Initial work by Tlusty et al. (2004) identified possible strains to use in restoration practice, and Graham (2005) provided additional guidance as to why native rhizobia might surpass commercial inoculant in efficacy. Possible shortcomings of commercial inoculant identified by Graham (2005) included inappropriate application, inoculant with rhizobia of lesser quality, unfavorable soil environment at seeding, and past fertilization practices that may be suboptimal for nodulation and nitrogen fixation to occur. Inappropriate application of rhizobia can occur when inoculant is applied at rates too low to induce nodulation of the host plant. These concerns could apply in application of local rhizobia strains as well. Rhizobia that are of inoculant (i.e., high) quality should have the following characteristics: form effective nodules with the target legume, persist in the soil, tolerate extreme soil temperatures and pH, and are culturable (Keyser et al. 1992). Soil environments in which low rainfall, extreme temperatures, high soil nitrate, heavy soil metals, and biocides occur may be uninhabitable for all but a few isolates of rhizobia (Zahran 1999). Furthermore, inoculant-grade rhizobia must undergo extensive testing (Graham 2005), which is outside the range of work for many restoration practitioners. Collaboration between researchers and land managers may be well worth the effort to generate inoculant-grade rhizobia appropriate for grassland restorations, especially if the end result promotes habitat with a highly diverse plant community that includes legumes.

Migration of Plants, AMF, and Rhizobia

The ability of plants to migrate and persist beyond their current range may be limited by the lack of suitable symbiotic partners in adequate densities for the interaction to successfully establish (Stanton-Geddes and Anderson 2011). Before deciding to transport AMF or rhizobia from one part of a plant's range to another, it is necessary to understand how these symbionts disperse naturally.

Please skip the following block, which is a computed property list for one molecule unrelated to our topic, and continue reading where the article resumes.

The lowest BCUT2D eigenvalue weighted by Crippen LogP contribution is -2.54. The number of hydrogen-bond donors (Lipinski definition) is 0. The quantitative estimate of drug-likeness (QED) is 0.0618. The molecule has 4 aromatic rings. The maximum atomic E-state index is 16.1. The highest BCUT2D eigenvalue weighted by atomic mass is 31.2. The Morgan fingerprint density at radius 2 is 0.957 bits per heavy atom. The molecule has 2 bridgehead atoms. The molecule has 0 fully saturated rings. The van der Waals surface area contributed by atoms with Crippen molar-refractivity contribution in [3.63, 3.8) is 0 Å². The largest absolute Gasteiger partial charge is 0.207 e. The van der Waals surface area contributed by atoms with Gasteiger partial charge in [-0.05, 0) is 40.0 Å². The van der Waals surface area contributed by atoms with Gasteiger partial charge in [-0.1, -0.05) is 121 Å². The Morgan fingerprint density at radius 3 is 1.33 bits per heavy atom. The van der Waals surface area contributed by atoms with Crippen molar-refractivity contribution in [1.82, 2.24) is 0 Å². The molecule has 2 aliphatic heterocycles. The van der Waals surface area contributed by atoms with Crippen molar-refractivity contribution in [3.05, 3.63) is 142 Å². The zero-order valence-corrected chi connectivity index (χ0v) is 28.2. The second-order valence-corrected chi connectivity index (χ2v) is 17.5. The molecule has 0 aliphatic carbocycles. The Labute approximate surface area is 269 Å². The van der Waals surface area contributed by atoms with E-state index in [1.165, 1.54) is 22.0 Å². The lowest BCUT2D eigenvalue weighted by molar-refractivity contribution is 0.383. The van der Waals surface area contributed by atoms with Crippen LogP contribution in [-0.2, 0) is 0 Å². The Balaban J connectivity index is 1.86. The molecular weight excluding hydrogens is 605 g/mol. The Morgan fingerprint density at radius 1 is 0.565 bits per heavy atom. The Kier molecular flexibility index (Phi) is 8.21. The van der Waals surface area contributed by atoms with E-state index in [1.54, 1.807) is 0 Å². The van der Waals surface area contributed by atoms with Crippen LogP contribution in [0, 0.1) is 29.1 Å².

In an attempt to determine if AMF spores travel by air, Egan et al. (2014) measured air and soil across six different North American biomes composed of 18 ecoregions. Despite high AMF spore abundance in soils, spores were rarely found in air, indicating that air is an unlikely dispersal mode for AMF. Alternatively, Paz et al. (2021) found evidence to suggest that spore transport by wind and large animals was more effective than other dispersal agents, including invertebrates, water, and humans. Furthermore, Nielsen et al. (2016) measured the establishment of AMF communities on Peberholm, a newly constructed island between Denmark and Sweden. Here, they found AMF colonization was likely assisted by migratory birds, whose droppings contained all of the most abundant AMF taxa on the island. These taxa were present in similar relative abundances in collected plant roots. With a multitude of north–south flyways that span the Americas, transport by migratory birds could represent a possible opportunity for AMF dispersal. A recent review by Paz et al. (2021) suggested that future research should focus on determining commonality of co-dispersal of plant propagules and symbiotic AMF across ecosystems.